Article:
Further, accessing super to buy homes would likely have the opposite of the intended impact. It would probably make homes less affordable for first home buyers.

How? It would be little different to the various incarnations of first home owners’ grants (FHOG) that started as the GST was being introduced in mid-2000.

Free money from the government just gave first home buyers more money to leverage with the banks, which in turn pushed up prices. Many argued at the time that the gift wasn’t really to the first home buyer – the money went straight to developers and those trading up to their second homes.

Allowing access to super would have a similar impact. The money would be passed on to the same people.

Yes, it’s a little concerning that the Australian Bureau of Statistics says that only 12% of the current property buying market is first home buyers. The average is normally around 20%.

But these things are cyclical. Property prices are lower than they were two years ago. There’s something else stopping first home buyers from buying homes – it’s not affordability.

Sending the wrong messages

And it sends a message that says you shouldn’t need to struggle and save to buy a home. Just wait until your employer has contributed enough to your super fund, then raid it.

And the wrong message about superannuation – that it’s not about setting up a pool of money or assets to fund your retirement.

If this point is to be argued, then proponents must stop using Singapore’s pension system as an example.

Or ... they should argue for a system that is more like Singapore’s – force Australians to save into an account, of which a part could be accessed to purchase a home, perhaps with similar tax breaks enjoyed by superannuation.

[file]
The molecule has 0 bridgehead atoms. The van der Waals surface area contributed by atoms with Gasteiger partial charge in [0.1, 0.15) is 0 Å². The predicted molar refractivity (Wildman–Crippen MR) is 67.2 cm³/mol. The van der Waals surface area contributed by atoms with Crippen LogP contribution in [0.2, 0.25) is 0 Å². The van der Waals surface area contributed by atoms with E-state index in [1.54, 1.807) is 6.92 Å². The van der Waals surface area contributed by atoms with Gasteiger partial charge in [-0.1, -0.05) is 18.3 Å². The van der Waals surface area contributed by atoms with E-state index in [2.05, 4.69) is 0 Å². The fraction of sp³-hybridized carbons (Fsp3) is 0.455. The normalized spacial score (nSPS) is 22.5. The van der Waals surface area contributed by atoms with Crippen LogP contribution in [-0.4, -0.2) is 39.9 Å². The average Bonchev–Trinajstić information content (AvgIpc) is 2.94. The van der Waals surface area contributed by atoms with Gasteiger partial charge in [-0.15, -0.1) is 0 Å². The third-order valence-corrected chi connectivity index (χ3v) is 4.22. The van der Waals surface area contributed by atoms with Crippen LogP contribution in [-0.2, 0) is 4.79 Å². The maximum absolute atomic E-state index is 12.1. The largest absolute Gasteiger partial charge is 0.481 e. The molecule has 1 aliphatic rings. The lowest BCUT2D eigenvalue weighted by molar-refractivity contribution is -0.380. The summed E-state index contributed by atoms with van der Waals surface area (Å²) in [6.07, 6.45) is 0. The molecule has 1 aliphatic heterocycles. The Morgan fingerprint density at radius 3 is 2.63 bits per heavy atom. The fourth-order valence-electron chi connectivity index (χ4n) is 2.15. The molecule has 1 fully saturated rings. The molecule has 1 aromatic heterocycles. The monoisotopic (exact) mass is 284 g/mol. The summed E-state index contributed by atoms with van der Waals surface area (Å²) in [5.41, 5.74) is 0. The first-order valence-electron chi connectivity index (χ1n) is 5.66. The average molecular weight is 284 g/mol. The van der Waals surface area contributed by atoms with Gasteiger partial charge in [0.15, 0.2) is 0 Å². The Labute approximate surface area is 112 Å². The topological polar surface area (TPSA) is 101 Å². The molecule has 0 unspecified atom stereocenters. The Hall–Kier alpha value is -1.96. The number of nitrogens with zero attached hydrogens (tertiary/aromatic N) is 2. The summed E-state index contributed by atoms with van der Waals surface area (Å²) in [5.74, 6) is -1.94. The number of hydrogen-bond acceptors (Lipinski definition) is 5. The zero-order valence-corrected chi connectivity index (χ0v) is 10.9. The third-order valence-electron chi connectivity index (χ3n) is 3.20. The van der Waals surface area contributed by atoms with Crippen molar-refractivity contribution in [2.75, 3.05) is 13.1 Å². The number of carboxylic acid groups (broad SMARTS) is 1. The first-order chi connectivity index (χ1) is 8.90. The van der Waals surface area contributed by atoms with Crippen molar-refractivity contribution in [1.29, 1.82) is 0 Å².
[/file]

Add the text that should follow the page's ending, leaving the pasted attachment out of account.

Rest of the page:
The information contained in this column should be treated as general advice only. It has not taken anyone’s specific circumstances into account. If you are considering a strategy such as those mentioned here, you are strongly advised to consult your adviser/s, as some of the strategies used in these columns are extremely complex and require high-level technical compliance.

Bruce Brammall is director of Castellan Financial Consulting and the author of Debt Man Walking. E:

Graph for Super… nest egg, not nest

  • The SMSF levy should be much smaller in the May budget given the federal government's recent measures to clear a backlog of tax amendments, according Jordan George, the senior manager of technical and policy at the SMSF Professionals' Association of Australia. These measures included related party transactions, SMSF bank verification and SMSF roll-overs being included as a 'designated service'. The levy increased 36% to $259 in 2013-14.
  • The SMSF sector has welcomed the Australian Taxation Office's (ATO) new penalty powers. “Before now the ATO only had the limited options when an SMSF contravened the law of making the SMSF a non-complying fund, disqualifying the trustee, applying to court for a civil penalty or requiring the trustee to enter an enforceable undertaking,” said Andrea Slattery, chief executive of SPAA. ATO now has the power to impose administration penalties on trustees for certain breaches of the Superannuation Industry Supervision act (SIS).
  • SMSF trustees are more satisfied with their financial performance than Australians with industry or retail super funds, according to Roy Morgan research. Its January 2014 report found that SMSFs reported 73.1% customer satisfaction, while industry funds reported 54.4% and retail funds reported 52%. The results were in line with another survey by RaboDirect, which found investors are "happier and healthier" with SMSFs.